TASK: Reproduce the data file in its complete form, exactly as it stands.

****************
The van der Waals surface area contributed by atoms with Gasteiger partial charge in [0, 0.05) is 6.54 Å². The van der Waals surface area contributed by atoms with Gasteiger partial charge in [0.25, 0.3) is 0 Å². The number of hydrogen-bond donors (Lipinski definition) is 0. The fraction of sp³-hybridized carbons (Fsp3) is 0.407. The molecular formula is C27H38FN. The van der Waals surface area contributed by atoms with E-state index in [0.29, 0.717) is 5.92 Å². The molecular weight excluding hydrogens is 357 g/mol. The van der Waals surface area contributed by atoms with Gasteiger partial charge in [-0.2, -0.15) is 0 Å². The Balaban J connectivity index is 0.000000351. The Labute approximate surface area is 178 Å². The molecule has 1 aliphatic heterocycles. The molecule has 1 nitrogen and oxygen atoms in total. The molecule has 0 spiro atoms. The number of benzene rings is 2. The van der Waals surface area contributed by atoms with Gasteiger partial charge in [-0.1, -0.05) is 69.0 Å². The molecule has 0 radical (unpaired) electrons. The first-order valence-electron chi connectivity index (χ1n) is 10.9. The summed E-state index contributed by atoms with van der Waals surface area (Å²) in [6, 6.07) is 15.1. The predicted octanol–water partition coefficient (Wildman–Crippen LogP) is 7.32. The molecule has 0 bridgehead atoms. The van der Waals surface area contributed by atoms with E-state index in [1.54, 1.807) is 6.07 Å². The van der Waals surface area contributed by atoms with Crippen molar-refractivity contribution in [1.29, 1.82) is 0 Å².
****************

The van der Waals surface area contributed by atoms with Gasteiger partial charge in [0, 0.05) is 6.54 Å². The van der Waals surface area contributed by atoms with Gasteiger partial charge in [0.25, 0.3) is 0 Å². The number of hydrogen-bond donors (Lipinski definition) is 0. The fraction of sp³-hybridized carbons (Fsp3) is 0.407. The molecular formula is C27H38FN. The van der Waals surface area contributed by atoms with E-state index in [0.29, 0.717) is 5.92 Å². The molecular weight excluding hydrogens is 357 g/mol. The van der Waals surface area contributed by atoms with Gasteiger partial charge in [-0.2, -0.15) is 0 Å². The Balaban J connectivity index is 0.000000351. The Labute approximate surface area is 178 Å². The molecule has 1 aliphatic heterocycles. The molecule has 1 nitrogen and oxygen atoms in total. The molecule has 0 spiro atoms. The number of benzene rings is 2. The van der Waals surface area contributed by atoms with Gasteiger partial charge in [-0.1, -0.05) is 69.0 Å². The molecule has 0 radical (unpaired) electrons. The first-order valence-electron chi connectivity index (χ1n) is 10.9. The summed E-state index contributed by atoms with van der Waals surface area (Å²) in [6, 6.07) is 15.1. The predicted octanol–water partition coefficient (Wildman–Crippen LogP) is 7.32. The molecule has 0 bridgehead atoms. The van der Waals surface area contributed by atoms with E-state index in [1.54, 1.807) is 6.07 Å². The van der Waals surface area contributed by atoms with Crippen molar-refractivity contribution in [1.29, 1.82) is 0 Å².